Treating Pediatric Fractures
Our pediatric orthopedists and orthopedic surgeons treat fractures in children of all ages. University Health serves as the South Texas regional referral center for the most severe injuries.
Signs and Symptoms of a Fracture
Bumps and bruises are common in children, and so are broken bones, also known as fractures. Even if a fracture doesn’t break through the skin, there are some common signs and symptoms of fractures. These include:
- Unusual appearance or bone deformity
- Difficulty moving the bone
- Warmth, bruising or redness
Most Common Fractures in Children
While we see all types of fractures in children, the most common include:
- Elbow fractures
- Femur fractures
- Multiple fractures
- Wrist fractures
Treating Fractures in Children
Pediatric orthopedists must take many factors into consideration when determining the best treatment for a broken bone. Your child’s doctor will treat fractures differently depending on the severity and location of the break as well as the age of the child.
In addition to pain management, treatment options include:
- Brace: Some fractures need only a simple brace to protect the bone while it heals.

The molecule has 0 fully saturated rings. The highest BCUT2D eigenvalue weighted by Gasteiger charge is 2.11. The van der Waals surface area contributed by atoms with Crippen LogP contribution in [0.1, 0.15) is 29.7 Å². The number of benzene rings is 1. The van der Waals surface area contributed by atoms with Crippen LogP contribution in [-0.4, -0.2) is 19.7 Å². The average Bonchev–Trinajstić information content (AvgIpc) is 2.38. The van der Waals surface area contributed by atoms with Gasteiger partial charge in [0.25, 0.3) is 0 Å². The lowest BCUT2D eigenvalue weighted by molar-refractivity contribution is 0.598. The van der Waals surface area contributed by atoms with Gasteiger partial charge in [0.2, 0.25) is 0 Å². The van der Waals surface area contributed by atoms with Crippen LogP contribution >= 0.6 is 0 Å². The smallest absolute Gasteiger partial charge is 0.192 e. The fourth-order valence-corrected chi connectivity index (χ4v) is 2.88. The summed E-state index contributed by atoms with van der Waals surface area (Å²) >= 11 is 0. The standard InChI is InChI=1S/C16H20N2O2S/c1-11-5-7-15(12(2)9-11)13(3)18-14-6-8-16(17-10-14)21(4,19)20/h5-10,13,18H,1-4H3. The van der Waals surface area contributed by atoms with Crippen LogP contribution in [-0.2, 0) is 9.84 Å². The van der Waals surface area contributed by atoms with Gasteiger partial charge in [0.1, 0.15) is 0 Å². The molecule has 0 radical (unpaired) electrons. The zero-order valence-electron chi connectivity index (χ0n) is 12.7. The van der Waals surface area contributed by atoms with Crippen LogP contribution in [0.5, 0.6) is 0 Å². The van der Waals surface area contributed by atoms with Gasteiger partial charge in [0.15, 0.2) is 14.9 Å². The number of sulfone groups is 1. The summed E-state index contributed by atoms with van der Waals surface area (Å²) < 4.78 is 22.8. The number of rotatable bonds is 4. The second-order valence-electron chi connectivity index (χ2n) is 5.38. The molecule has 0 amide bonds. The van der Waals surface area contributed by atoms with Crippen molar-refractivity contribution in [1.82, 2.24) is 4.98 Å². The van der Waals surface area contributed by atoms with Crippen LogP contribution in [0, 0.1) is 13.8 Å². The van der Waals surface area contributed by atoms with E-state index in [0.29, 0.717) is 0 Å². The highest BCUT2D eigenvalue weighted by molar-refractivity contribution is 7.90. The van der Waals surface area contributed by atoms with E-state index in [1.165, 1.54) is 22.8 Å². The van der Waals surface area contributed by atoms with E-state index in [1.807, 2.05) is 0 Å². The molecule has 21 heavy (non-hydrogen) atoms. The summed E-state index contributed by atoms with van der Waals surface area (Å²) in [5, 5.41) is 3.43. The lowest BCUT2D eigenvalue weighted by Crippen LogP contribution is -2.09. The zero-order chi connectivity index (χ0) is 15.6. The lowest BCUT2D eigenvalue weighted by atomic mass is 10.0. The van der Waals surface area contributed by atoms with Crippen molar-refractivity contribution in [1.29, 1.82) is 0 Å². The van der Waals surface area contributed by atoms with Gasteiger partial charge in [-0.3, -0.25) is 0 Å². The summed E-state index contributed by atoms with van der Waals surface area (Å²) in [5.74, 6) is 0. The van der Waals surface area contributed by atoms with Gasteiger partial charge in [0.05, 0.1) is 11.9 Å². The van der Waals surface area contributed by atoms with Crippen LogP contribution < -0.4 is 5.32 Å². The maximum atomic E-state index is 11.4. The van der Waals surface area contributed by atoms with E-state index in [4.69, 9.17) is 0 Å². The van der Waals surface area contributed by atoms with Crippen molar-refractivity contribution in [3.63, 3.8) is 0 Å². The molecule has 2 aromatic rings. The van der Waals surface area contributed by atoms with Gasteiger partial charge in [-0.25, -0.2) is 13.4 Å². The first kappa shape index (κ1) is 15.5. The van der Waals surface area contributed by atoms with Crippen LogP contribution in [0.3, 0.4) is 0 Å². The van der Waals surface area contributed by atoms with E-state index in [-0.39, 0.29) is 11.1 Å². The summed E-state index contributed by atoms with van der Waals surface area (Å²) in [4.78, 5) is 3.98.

- Splint or cast: This option immobilizes the bone so it can heal.
- Traction: This treatment uses pulleys, strings, weights and a metal frame attached over or on the bed to gently stretch the muscles and tendons around the broken bone to allow the bone ends to align and heal.
- Surgery: During surgery, the orthopedic surgeon inserts metal pins, rods or a plate to hold the bone pieces together so they heal correctly.
Terms to Know
- Fracture: Broken bone
- Closed fracture: The bone is broken but not visible through the skin.
- Open fracture: The bone is broken and visible through the skin.
- Growth plate: Also called the physis, the growth plate is the site where bones grow and lengthen. Fractures of the growth plate should be treated promptly to avoid permanent deformity.
- Periosteum: This soft outer layer covering a bone, except at the joints, can be torn when a fracture occurs.
- Cast: Made out of fiberglass or plaster, a cast wraps all the way around the broken bone. A cast must be applied carefully so swelling doesn’t make it too tight.
- Splint: Like a cast, a splint is made out of fiberglass or plaster, but a splint only wraps part of the way around the broken bone. A splint allows for swelling without becoming too tight.
- Reduction: An orthopedic surgeon uses this procedure to set a bone (to put the bone back into place) so it can heal correctly.
- Closed reduction: The surgeon puts the bone back into place without using an incision. This can be done in the emergency room under sedation or sometimes in a doctor’s office.
- Open reduction: For more complicated fractures, a surgeon will make an incision and put the bone back into place, often using metal pins, rods or plates to hold the bone pieces together. This procedure is done under general anesthesia.